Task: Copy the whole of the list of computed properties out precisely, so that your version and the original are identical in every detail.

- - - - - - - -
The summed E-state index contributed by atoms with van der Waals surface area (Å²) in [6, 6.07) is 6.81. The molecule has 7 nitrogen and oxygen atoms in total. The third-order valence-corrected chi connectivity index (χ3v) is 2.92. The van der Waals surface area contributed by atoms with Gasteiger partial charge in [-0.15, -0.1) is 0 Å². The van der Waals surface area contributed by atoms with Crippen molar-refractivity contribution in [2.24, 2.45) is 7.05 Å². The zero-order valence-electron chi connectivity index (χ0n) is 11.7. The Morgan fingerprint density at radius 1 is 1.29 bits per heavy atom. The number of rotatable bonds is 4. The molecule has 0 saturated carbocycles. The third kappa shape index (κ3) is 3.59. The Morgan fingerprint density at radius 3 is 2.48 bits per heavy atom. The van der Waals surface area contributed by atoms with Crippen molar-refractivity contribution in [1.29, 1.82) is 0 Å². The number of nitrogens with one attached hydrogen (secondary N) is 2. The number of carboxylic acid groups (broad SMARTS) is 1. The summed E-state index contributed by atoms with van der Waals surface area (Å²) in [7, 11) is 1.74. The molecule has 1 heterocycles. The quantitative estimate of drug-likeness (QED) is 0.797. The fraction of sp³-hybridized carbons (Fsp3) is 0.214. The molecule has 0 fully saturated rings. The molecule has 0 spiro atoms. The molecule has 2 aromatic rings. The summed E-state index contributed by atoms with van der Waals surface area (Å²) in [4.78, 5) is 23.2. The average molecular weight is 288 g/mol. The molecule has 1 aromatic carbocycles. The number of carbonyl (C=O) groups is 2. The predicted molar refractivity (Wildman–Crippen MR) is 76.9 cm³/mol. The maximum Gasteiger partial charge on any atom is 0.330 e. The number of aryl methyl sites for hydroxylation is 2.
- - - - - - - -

The summed E-state index contributed by atoms with van der Waals surface area (Å²) in [6, 6.07) is 6.81. The molecule has 7 nitrogen and oxygen atoms in total. The third-order valence-corrected chi connectivity index (χ3v) is 2.92. The van der Waals surface area contributed by atoms with Gasteiger partial charge in [-0.15, -0.1) is 0 Å². The van der Waals surface area contributed by atoms with Crippen molar-refractivity contribution in [2.24, 2.45) is 7.05 Å². The zero-order valence-electron chi connectivity index (χ0n) is 11.7. The Morgan fingerprint density at radius 1 is 1.29 bits per heavy atom. The number of rotatable bonds is 4. The molecule has 0 saturated carbocycles. The third kappa shape index (κ3) is 3.59. The Morgan fingerprint density at radius 3 is 2.48 bits per heavy atom. The van der Waals surface area contributed by atoms with Crippen molar-refractivity contribution in [1.29, 1.82) is 0 Å². The number of nitrogens with one attached hydrogen (secondary N) is 2. The number of carboxylic acid groups (broad SMARTS) is 1. The summed E-state index contributed by atoms with van der Waals surface area (Å²) in [7, 11) is 1.74. The molecule has 1 heterocycles. The quantitative estimate of drug-likeness (QED) is 0.797. The fraction of sp³-hybridized carbons (Fsp3) is 0.214. The molecule has 0 fully saturated rings. The molecule has 0 spiro atoms. The molecule has 2 aromatic rings. The summed E-state index contributed by atoms with van der Waals surface area (Å²) in [4.78, 5) is 23.2. The average molecular weight is 288 g/mol. The molecule has 1 aromatic carbocycles. The number of carbonyl (C=O) groups is 2. The predicted molar refractivity (Wildman–Crippen MR) is 76.9 cm³/mol. The maximum Gasteiger partial charge on any atom is 0.330 e. The number of aryl methyl sites for hydroxylation is 2.